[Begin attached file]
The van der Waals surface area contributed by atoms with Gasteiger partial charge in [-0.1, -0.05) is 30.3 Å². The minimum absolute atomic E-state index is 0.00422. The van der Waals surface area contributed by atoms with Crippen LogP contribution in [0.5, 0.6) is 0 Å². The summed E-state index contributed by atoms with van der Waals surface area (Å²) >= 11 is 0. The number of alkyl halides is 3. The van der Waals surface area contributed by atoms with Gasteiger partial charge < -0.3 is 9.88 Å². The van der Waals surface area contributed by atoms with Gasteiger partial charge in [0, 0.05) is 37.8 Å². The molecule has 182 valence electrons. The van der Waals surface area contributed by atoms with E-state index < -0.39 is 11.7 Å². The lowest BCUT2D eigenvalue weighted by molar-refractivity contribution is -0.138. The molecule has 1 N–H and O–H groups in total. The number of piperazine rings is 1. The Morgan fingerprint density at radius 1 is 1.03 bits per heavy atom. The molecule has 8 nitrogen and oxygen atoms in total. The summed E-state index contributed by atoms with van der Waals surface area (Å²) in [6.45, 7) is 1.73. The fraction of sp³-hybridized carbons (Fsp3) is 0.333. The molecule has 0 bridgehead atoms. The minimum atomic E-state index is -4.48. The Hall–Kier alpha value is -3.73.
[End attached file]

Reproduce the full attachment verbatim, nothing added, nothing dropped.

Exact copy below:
The van der Waals surface area contributed by atoms with Gasteiger partial charge in [-0.1, -0.05) is 30.3 Å². The minimum absolute atomic E-state index is 0.00422. The van der Waals surface area contributed by atoms with Crippen LogP contribution in [0.5, 0.6) is 0 Å². The summed E-state index contributed by atoms with van der Waals surface area (Å²) >= 11 is 0. The number of alkyl halides is 3. The van der Waals surface area contributed by atoms with Gasteiger partial charge < -0.3 is 9.88 Å². The van der Waals surface area contributed by atoms with Gasteiger partial charge in [0, 0.05) is 37.8 Å². The molecule has 182 valence electrons. The van der Waals surface area contributed by atoms with E-state index < -0.39 is 11.7 Å². The lowest BCUT2D eigenvalue weighted by molar-refractivity contribution is -0.138. The molecule has 1 N–H and O–H groups in total. The number of piperazine rings is 1. The Morgan fingerprint density at radius 1 is 1.03 bits per heavy atom. The molecule has 8 nitrogen and oxygen atoms in total. The summed E-state index contributed by atoms with van der Waals surface area (Å²) in [6.45, 7) is 1.73. The fraction of sp³-hybridized carbons (Fsp3) is 0.333. The molecule has 0 bridgehead atoms. The minimum atomic E-state index is -4.48. The Hall–Kier alpha value is -3.73.